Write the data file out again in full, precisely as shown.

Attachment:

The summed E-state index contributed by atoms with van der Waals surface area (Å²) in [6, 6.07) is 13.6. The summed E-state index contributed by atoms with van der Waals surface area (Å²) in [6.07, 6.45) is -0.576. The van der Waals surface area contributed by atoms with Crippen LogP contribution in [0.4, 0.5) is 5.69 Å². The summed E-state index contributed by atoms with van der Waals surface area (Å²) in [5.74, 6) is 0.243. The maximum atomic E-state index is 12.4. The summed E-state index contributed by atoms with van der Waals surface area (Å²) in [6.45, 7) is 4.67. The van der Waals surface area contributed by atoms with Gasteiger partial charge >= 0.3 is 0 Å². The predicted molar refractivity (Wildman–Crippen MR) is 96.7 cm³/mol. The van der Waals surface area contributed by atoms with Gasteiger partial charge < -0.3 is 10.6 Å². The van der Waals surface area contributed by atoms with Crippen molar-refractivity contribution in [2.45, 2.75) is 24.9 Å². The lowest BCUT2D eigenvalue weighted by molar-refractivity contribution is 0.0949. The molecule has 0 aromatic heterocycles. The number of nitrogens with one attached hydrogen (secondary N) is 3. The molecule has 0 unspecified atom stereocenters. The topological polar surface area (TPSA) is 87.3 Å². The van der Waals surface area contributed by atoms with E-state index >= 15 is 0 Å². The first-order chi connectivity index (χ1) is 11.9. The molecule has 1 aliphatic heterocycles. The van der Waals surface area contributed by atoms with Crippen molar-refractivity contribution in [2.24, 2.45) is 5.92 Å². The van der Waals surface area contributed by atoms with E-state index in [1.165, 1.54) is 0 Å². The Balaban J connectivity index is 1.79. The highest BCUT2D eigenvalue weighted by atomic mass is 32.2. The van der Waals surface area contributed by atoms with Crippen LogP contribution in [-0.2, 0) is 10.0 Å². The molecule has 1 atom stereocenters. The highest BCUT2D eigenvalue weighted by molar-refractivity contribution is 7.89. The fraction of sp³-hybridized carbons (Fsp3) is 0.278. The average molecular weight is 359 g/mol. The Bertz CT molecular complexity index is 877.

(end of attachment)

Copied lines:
The summed E-state index contributed by atoms with van der Waals surface area (Å²) in [6, 6.07) is 13.6. The summed E-state index contributed by atoms with van der Waals surface area (Å²) in [6.07, 6.45) is -0.576. The van der Waals surface area contributed by atoms with Crippen LogP contribution in [0.4, 0.5) is 5.69 Å². The summed E-state index contributed by atoms with van der Waals surface area (Å²) in [5.74, 6) is 0.243. The maximum atomic E-state index is 12.4. The summed E-state index contributed by atoms with van der Waals surface area (Å²) in [6.45, 7) is 4.67. The van der Waals surface area contributed by atoms with Gasteiger partial charge >= 0.3 is 0 Å². The predicted molar refractivity (Wildman–Crippen MR) is 96.7 cm³/mol. The van der Waals surface area contributed by atoms with Gasteiger partial charge < -0.3 is 10.6 Å². The van der Waals surface area contributed by atoms with Crippen molar-refractivity contribution in [2.45, 2.75) is 24.9 Å². The lowest BCUT2D eigenvalue weighted by molar-refractivity contribution is 0.0949. The molecule has 0 aromatic heterocycles. The number of nitrogens with one attached hydrogen (secondary N) is 3. The molecule has 0 unspecified atom stereocenters. The topological polar surface area (TPSA) is 87.3 Å². The van der Waals surface area contributed by atoms with E-state index >= 15 is 0 Å². The first-order chi connectivity index (χ1) is 11.9. The molecule has 1 aliphatic heterocycles. The van der Waals surface area contributed by atoms with Crippen molar-refractivity contribution in [2.24, 2.45) is 5.92 Å². The van der Waals surface area contributed by atoms with E-state index in [1.165, 1.54) is 0 Å². The Balaban J connectivity index is 1.79. The highest BCUT2D eigenvalue weighted by atomic mass is 32.2. The van der Waals surface area contributed by atoms with Crippen LogP contribution in [-0.2, 0) is 10.0 Å². The molecule has 1 atom stereocenters. The highest BCUT2D eigenvalue weighted by molar-refractivity contribution is 7.89. The fraction of sp³-hybridized carbons (Fsp3) is 0.278. The average molecular weight is 359 g/mol. The Bertz CT molecular complexity index is 877.